What is handwriting?
Handwriting refers to the written formation of letter symbols. Even in the digital age handwriting is still a key skill. It’s closely tied to both early writing and reading because handwriting instruction supports children’s developing knowledge about both uppercase and lowercase letter identification.
Development of handwriting fluency also encourages early writing development. As forming letters becomes less laborious, children are often inclined to write more. More practice writing leads to development in writing content production and spelling skills.
Strategies for teaching letter formation
Letter formation instruction can begin with large motor experiences, such as “writing” letters in the air with a pointed finger. Letter formation practice that engages children’s senses is also helpful. For instance: forming letters in a tray of sand or with pieces of play dough engage children’s sense of touch.
The introduction of language for talking about letters’ components is essential, for instance, “big lines,” “little lines,” “big curves,” and “little curves.” Handwriting curricula use various terminology, consistency both at home and school is key. It is also crucial to teach children that letters are always formed by consistent strokes, starting at the top.
It is helpful to teach letters in a sequence determined by their forms. For instance, you might teach lowercase c, and then o, a, d, and g, which all begin by forming the same “c” shape.
Pencil grip and fine motor skills
Children must hold a writing implement correctly to achieve the best control for forming letters. Teach children to pick up a pencil with their thumb and index fingers, or thumb, index and middle fingers.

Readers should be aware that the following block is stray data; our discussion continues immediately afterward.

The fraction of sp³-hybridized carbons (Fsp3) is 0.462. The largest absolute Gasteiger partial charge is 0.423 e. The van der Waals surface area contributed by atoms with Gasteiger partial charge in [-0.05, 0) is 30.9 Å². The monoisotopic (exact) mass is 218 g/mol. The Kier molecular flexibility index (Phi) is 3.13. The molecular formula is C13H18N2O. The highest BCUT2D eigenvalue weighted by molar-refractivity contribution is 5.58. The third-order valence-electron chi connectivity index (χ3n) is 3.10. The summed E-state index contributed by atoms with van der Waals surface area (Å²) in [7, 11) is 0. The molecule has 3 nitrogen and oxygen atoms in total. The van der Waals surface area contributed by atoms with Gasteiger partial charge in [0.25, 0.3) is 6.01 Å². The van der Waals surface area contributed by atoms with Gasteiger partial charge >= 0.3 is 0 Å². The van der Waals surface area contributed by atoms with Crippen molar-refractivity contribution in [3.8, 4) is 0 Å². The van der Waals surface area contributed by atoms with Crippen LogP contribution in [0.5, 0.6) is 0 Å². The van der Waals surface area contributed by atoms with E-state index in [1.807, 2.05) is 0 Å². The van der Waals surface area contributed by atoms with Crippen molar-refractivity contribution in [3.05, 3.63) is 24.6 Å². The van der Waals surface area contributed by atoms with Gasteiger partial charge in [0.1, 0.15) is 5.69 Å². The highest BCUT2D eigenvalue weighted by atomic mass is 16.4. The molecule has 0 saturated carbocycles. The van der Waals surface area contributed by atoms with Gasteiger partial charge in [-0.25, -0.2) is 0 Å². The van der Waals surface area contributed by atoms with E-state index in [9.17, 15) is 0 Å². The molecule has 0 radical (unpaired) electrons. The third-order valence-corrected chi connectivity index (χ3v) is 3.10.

As children learn letter forms and proper pencil grip, they also must develop adequate hand and finger strength and fine motor coordination. Fine motor tasks involve small movements of the wrists, hands, and fingers (and also the feet and toes, for activities other than writing).
Build hand strength with activities like:
- Squeezing dough, putty, or squishy toys like a “stress ball”
Build fine motor coordination for grasping a writing implement with a pincer grip by encouraging children to engage in activities like:
- Picking up small pieces of dry cereal or other snacks
- Building with and taking apart small interlocking toys, like LEGOs
Build children’s knowledge of letter forms by practicing writing or building letters:
- In a tray of sand, flour, salt, or shaving foam
- By rolling “snakes” of play dough or clay and using them to form letters
- From sticks, pipe cleaners, etc.
Be sure to be aware of potential choking hazards when providing young children with small toys and other items.